Total Rating: 
***
Images: 
Opened: 
January 19, 2018
Ended: 
February 11, 2018
Country: 
USA
State: 
Wisconsin
City: 
Milwaukee
Company/Producers: 
Renaissance Theaterworks
Theater Type: 
Regional
Theater: 
Studio Theater
Theater Address: 
158 North Broadway
Phone: 
414-291-7800
Website: 
r-t-w.com
Running Time: 
2 hrs, 15 min
Genre: 
Drama
Author: 
Erika Sheffer
Director: 
Laura Gordon
Review: 

In the thick of a Wisconsin winter comes a surprising play that literally “transports” the audience to a modest Brooklyn flat, inhabited by an immigrant family. The foursome consists of two Russian parents and two teens. They are reaching for – but failing to achieve – the American Dream. The husband’s car company is failing, and the older teen is forced to turn over his earnings to pay the rent.

This is the world of Ericka Sheffer’s Russian Transport , produced by the reliably excellent Rennaisance Theaterworks. (Please note that his review is based on a preview performance.) Two of the key roles (the parents) are held by stage veterans Elizabeth Ledo and Reese Madigan. Ledo plays by far the most fleshed-out character. She’s the one who must keep the play’s fast-paced, snappy and funny dialogue on track.

Her character, Diana, is a wisecracking, Russian Jewish mother. As the play begins, she is moving her protesting, 14-year-old daughter Mira (played with sublime teen-infused angst by April Paul) from her bedroom to the downstairs couch. Diana is preparing for the arrival of her brother Boris, who is arriving from Russia to start his own version of the American Dream. “Oh, my God. I hate you!” Paul yells in disgust as her mother plops a pillow and blankets on the couch. “Tell me again,” says Ledo, matter-of-factly.

Russian Transport has an interesting pedigree. Written in 2012, it debuted Off-Broadway in New York’s Acorn Theater on Theater Row. Several years later, the show was produced by Chicago’s Steppenwolf Theater. The current production is the show’s Milwaukee debut.

Although it appears all of Sheffer’s characters have no problem speaking their minds (expletives included), the truth is that this family is full of secrets and lies. Boris’ arrival allows some of these secrets to be revealed. Not surprisingly, Boris has his own share of secrets.

The handsome Boris is played by Mark Puchinsky, a real Russian-American who lives in Milwaukee. Boris arrives with a bottle of Russian vodka and stories from “back home,” but his character quickly turns menacing. He forces the family (via blackmail) to do his bidding, and it’s clear that he acts with no conscience. Even a stint in a Russian jail apparently did little to improve his character. As Boris’ time in America goes on, he dresses more and more like an American businessman. These subtle changes can be credited to costume designer Jason Orlenko.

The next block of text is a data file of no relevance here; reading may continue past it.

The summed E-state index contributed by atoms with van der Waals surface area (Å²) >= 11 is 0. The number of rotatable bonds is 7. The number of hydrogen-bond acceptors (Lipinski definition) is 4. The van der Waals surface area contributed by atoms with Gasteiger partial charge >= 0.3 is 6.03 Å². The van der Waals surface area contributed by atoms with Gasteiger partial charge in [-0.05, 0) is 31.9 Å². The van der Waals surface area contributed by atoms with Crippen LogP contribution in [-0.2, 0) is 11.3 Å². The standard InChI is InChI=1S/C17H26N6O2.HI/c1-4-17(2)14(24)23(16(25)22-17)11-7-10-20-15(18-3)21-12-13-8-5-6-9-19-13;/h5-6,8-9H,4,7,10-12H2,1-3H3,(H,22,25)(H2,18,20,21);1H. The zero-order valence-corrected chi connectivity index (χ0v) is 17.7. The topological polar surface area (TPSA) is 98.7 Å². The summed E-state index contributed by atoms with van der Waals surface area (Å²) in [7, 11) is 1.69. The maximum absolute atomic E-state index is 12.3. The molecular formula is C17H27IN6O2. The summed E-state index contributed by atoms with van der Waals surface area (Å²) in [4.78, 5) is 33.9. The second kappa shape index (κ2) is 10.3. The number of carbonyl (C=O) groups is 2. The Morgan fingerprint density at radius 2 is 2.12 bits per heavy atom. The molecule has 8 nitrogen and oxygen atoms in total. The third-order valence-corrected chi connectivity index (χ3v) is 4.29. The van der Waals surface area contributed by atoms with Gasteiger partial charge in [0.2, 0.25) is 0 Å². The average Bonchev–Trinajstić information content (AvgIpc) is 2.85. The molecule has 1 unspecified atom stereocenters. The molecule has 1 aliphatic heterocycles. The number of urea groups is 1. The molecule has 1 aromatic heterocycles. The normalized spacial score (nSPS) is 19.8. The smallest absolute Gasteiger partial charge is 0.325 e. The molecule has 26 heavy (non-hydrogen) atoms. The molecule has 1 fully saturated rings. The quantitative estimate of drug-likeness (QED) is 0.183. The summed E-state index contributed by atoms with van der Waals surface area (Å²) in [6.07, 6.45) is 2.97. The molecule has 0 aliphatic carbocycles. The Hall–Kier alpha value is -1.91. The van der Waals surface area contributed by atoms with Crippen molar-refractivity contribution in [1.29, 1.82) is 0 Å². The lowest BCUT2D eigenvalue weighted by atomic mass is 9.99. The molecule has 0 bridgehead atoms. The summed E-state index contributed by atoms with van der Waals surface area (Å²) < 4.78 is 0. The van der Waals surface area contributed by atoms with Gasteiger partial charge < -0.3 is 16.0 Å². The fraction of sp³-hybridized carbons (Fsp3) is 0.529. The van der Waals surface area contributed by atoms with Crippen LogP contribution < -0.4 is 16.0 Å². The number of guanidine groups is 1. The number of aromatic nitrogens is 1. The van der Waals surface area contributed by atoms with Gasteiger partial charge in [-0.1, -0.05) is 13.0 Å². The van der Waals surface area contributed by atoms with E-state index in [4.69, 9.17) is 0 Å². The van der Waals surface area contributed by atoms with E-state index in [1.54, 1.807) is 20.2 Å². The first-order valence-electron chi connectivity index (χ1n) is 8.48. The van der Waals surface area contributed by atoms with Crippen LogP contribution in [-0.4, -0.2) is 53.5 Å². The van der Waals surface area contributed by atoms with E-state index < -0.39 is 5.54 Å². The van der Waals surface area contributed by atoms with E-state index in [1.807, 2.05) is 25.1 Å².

Interestingly, Russian dialogue is interspersed with English throughout the play. Director Laura Gordon, in addition to dialect coach Raeleen McMillion (and Punchinsky) ensure the dialogue’s smooth delivery, whether in English or Russian. (The Russian phrases are either translated into English or are said in a way that indicates the gist of the conversation. Audiences should have no qualms about understanding the foreign language.)

It’s clear from the start that Boris seems to suck all the air out of the room. This situation especially cramps Alex, the older teen (played by Max Pink). Alex’s father is typically at the office, allowing Alex some space to make sense of his life. Boris’ arrival changes all that.

Of all the characters, Alex is caught in the most vexing moral dilemmas. He is asked by Boris to pick up something at the airport and deliver it to an address in New Jersey. Boris offers to pay him. Alex thinks it must involve drugs or guns until his pick-up turns out to be a girl about his sister’s age. When the naive young woman (played by April Paul wearing a different costume) asks Alex when she is going to get her passport returned, it dawns on him what is happening. The woman thinks she is being groomed as a model when, in fact, she will soon be handed over to some unknown broker.

Pink excels at revealing his emotions as the ride continues from the airport to New Jersey. Sure, Alex is involved in his own bit of petty larceny - secretly selling dime bags of weed to make a few bucks. But Boris operates on a completely different scale, and the realization shocks Alex.

As the play goes on, Alex is forced to take two more girls to the same New Jersey address. Eventually, Alex’s conscience rebels. Boris demonstrates the cruel side of his brutal nature when Alex “forgets” to pick up one of his airport arrivals.

Although the play turns dark and ugly, it never loses its humanity. Although Diana is disappointed in her husband, she still loves him. (Misha tries to get ahead by illegal gambling, but his long, losing streak is threatening to close his business.) He can barely face his family, and Reese infuses every bit of sympathy into this humiliated man.

Russian Transport may be a difficult play to watch at times, but it’s clearly this winter’s standout production. As in many good plays, not every loose end is tied up by the play’s final curtain. Yet one cannot help thinking about this struggling family that braces for whatever comes their way – good or bad. Russians and immigrants are two of the play’s very timely features; and the play demonstrates how we are more alike than we are different.

Parental: 
adult themes, profanity
Cast: 
Elizabeth Ledo (Diana); Reese Madigan (Misha); April Paul (Mira, etc.); Matt Pink (Alex); Mark Puchinsky (Boris).
Technical: 
Set and Lighting: Jason Fassl; Costumes: Jason Orlenko; Sound: Megan B. Henninger
Critic: 
Anne Siegel
Date Reviewed: 
January 2018